Share story

ON July 22, the 9/11 Commission’s members marked the 10th anniversary of their profound report on the successful 2001 terrorist attacks on the United States with a new and supplementary review of a decade of successes and failures. The commissioners also came out with a new set of recommendations to deal with the changed face of terrorist threats.

As we were in 2004, the 10 members of the commission — five Democrats and five Republicans — were unanimous.

In summary, our government’s response to the threat of terrorist attacks in this country has improved dramatically, and the country is more safe than it was a decade ago. Our two major failures — Fort Hood and the Boston Marathon — while tragic, are in no way comparable to the original 9/11.

At the same time, al-Qaida-like attacks in the Middle East have grown greatly in scope and lethality. Wide areas in Iraq, Yemen, Syria, Iran and Sudan have become safe territory for terrorist organizations and their training camps.

This week, save 90% on digital access.

In the original 9/11 Commission Report, we wrote: If “Iraq becomes a failed state, it will go to the top of the list of places that are breeding grounds for attacks against Americans at home.” Iraq is now on the verge of becoming a failed state.

A national defense council recently appointed by Congress concluded that “the threat of Islamic terrorism is higher today than it was on Sept. 11, 2001.”

The self-proclaimed Islamic caliphate in Iraq and Syria has broken with core al-Qaida on the grounds that al-Qaida is too soft. Its self-appointed caliph has explicitly threatened attacks on the United States. Fifteen years ago, the U.S. paid no attention to a similar threat from Osama bin Laden and paid a high price for that inattention.

In short, the “generational struggle against terrorism” described in the 9/11 Commission Report 10 years ago is far from over. In fact, it is entering a new and dangerous phase, and America cannot afford to let down its guard.

Non-Syrian fighters in Syria, including more than 100 American citizens, will soon return from that country, posing a grave threat to the U.S. homeland and to Western Europe.

Cyber threats to both the U.S. economy and national security are far greater than America’s ability to fight them. One of our commission witnesses reported that the ongoing theft of U.S. intellectual property is “the greatest transfer of wealth in history.”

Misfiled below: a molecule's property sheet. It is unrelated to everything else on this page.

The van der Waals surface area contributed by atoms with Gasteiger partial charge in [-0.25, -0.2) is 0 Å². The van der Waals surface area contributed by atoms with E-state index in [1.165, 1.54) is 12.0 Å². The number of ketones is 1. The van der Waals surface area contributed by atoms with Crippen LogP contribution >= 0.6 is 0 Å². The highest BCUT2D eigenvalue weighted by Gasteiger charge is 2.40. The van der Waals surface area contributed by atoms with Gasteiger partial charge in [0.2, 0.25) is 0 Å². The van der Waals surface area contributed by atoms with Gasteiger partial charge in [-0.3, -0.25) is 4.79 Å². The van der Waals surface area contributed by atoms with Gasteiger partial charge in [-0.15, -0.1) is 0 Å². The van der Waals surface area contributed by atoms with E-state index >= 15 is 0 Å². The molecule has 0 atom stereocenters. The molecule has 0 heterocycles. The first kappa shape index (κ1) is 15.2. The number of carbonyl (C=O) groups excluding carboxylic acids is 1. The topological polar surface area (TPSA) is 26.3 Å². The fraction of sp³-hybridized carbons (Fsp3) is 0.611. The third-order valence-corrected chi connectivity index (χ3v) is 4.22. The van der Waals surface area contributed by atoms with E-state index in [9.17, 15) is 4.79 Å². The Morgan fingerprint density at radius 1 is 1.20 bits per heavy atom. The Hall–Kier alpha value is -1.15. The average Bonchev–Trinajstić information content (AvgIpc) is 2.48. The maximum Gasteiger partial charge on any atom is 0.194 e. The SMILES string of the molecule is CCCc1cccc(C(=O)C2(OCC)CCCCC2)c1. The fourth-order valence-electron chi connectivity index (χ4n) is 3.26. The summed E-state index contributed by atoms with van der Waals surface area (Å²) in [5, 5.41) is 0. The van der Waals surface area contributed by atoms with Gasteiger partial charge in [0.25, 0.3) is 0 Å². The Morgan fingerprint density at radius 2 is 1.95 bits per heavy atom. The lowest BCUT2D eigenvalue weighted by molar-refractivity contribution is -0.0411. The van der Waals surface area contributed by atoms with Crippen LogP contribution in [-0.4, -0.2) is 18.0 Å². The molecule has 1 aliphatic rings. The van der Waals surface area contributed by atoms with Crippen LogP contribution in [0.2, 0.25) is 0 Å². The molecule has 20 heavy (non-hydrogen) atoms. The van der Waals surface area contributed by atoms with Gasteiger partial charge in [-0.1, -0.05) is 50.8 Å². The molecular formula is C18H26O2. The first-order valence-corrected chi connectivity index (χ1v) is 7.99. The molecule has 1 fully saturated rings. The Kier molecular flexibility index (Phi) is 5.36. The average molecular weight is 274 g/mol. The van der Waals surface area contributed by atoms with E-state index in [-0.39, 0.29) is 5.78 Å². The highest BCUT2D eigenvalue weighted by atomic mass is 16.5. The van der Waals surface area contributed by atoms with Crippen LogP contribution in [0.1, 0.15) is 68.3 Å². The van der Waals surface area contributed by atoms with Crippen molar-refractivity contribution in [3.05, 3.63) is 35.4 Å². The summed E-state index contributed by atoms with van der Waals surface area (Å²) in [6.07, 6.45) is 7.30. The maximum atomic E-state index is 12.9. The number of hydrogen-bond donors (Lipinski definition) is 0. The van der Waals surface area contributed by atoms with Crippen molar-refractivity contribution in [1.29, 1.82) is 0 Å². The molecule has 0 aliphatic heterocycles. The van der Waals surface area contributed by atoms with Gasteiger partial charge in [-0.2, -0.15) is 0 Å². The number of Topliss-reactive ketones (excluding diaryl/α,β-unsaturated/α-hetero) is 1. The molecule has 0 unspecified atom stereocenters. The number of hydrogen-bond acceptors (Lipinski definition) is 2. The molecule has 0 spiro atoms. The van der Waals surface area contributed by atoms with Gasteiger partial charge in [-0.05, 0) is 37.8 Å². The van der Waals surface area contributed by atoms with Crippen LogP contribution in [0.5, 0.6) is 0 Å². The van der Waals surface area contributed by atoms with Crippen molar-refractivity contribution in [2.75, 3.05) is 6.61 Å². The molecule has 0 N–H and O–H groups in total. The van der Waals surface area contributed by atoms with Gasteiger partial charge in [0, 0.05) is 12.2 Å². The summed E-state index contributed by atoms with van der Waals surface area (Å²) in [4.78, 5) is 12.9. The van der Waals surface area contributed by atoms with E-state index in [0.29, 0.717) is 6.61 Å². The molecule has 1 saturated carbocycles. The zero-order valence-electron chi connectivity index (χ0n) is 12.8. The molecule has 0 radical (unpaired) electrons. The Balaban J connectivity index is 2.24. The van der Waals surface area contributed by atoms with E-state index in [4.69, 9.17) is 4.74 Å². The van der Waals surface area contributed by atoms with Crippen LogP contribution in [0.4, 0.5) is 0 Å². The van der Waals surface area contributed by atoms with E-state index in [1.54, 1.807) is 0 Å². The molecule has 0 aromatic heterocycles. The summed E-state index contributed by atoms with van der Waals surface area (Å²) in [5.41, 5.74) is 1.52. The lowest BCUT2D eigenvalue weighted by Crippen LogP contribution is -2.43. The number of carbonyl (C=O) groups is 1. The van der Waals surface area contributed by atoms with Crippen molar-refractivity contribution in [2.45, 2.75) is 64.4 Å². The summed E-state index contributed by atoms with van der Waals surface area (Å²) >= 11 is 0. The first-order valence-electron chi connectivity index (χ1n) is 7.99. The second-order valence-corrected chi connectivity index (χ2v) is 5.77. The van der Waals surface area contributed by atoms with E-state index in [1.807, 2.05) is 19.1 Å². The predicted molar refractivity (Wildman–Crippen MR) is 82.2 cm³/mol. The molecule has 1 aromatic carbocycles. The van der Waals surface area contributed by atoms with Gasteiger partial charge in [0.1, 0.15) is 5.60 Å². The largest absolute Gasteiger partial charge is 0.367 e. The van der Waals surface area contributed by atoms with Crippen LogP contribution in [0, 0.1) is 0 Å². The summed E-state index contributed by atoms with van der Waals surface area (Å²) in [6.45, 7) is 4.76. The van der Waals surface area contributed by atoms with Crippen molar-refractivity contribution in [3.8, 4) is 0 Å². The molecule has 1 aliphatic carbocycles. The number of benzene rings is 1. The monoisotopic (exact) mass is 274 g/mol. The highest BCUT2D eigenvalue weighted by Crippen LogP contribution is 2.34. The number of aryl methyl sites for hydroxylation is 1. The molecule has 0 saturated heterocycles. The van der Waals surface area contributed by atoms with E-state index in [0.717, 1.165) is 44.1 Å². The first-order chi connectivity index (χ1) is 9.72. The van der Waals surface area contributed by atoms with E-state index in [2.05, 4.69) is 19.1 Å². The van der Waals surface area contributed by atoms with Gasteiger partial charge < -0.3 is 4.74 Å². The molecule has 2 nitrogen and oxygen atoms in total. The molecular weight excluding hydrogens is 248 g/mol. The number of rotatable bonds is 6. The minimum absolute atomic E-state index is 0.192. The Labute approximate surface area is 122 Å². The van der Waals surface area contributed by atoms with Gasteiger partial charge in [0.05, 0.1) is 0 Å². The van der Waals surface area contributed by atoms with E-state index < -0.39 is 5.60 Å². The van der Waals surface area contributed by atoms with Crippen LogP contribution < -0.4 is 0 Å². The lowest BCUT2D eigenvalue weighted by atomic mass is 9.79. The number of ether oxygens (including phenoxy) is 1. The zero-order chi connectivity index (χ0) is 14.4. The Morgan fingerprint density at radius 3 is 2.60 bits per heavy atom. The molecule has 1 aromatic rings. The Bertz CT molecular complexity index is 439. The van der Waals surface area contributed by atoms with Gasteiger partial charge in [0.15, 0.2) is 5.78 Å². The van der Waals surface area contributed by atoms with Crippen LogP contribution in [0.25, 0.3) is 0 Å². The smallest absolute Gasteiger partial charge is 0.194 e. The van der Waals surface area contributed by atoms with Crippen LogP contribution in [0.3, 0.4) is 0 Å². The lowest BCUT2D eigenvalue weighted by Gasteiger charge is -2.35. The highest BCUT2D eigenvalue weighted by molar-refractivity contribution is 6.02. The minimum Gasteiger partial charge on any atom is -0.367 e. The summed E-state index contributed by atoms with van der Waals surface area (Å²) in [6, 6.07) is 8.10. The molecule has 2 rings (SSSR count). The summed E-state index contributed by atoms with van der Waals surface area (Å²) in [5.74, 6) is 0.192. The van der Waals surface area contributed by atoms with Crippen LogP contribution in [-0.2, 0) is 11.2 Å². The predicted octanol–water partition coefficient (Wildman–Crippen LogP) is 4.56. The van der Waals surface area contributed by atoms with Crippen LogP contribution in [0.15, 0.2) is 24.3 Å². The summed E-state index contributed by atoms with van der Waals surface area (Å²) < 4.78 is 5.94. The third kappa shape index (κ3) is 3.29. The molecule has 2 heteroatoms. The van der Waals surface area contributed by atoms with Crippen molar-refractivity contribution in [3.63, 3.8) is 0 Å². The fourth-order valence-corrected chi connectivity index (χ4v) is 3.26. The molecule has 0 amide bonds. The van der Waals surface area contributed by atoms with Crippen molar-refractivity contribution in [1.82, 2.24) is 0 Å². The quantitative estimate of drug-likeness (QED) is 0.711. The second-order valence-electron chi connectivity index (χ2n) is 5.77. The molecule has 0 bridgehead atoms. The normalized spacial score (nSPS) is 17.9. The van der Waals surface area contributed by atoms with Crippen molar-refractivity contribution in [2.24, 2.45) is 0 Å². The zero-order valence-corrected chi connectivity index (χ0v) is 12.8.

Ten years ago, Congress dramatically improved the organization of our national intelligence bodies, accepting the 9/11 Commission’s central recommendation, by creating a unitary director of national intelligence.

But Congress refused to reform its own oversight structure. Where the Department of Homeland Security then reported to 88 committees and subcommittees of Congress, it now reports to 92. The commission recommended a single-digit number.

But perhaps the greatest threat to U.S. security is America’s waning sense of urgency and the onset of counterterrorism fatigue. Our very success in preventing another major attack has led to a loss of focus on existing and new threats. Due to that success, national leaders themselves have lost focus and rarely seek to keep us alert.

In the face of this history and these facts, the 9/11 Commission has authored a small number of new recommendations.

• National security leaders must communicate to the public — in specific terms — what the threat is, how it is evolving, what measures are being taken to address it, why these measures are necessary and what specific protections are in place to ensure civil liberties.

• Congress should oversee and legislate for the Department of Homeland Security through one primary authorizing committee in each chamber. The Department of Homeland Security should receive the same streamlined oversight as the Department of Defense has had for years.

• The director of national intelligence should coordinate the work of the various intelligence agencies, advance interagency intelligence sharing and provide centralized budget planning, rather than replicating the work of those agencies.

• The director’s efforts should be centered on fostering counterterrorism information sharing between the many agencies with intelligence functions so that appropriate action could be taken to counter threats before they lead to action.

• Congress should fund the entire National Intelligence Program through a single appropriations bill.

• The Obama administration should explain to the nation the severity of the cyber threat to U.S. society and the stakes involved for the future. Congress should pass cybersecurity legislation to enable private companies to cooperate freely with the government to counter cyber threats. And Congress should seriously consider granting private companies legal authority to take direct action in response to attacks on their networks. Foreign cyberattacks against U.S. security should be considered serious violations of international norms and dealt with accordingly.

• And, finally, far too many of the records on which the original 9/11 Commission report was based remain classified. The Obama administration should act expeditiously to make all remaining 9/11 Commission records available to the public.

The administrations of Obama and George W. Bush have done an admirable job in preventing another 9/11-like attack, and the nation is now safer as a result. But the threat is now different, evolving and equally dangerous. Leaders in the presidential administration and Congress need to work together successfully to meet this threat with the kind of bipartisan cooperation that the 9/11 Commission developed a decade ago.

Slade Gorton, former U.S. senator for Washington state, served on the 9/11 Commission.

Custom-curated news highlights, delivered weekday mornings.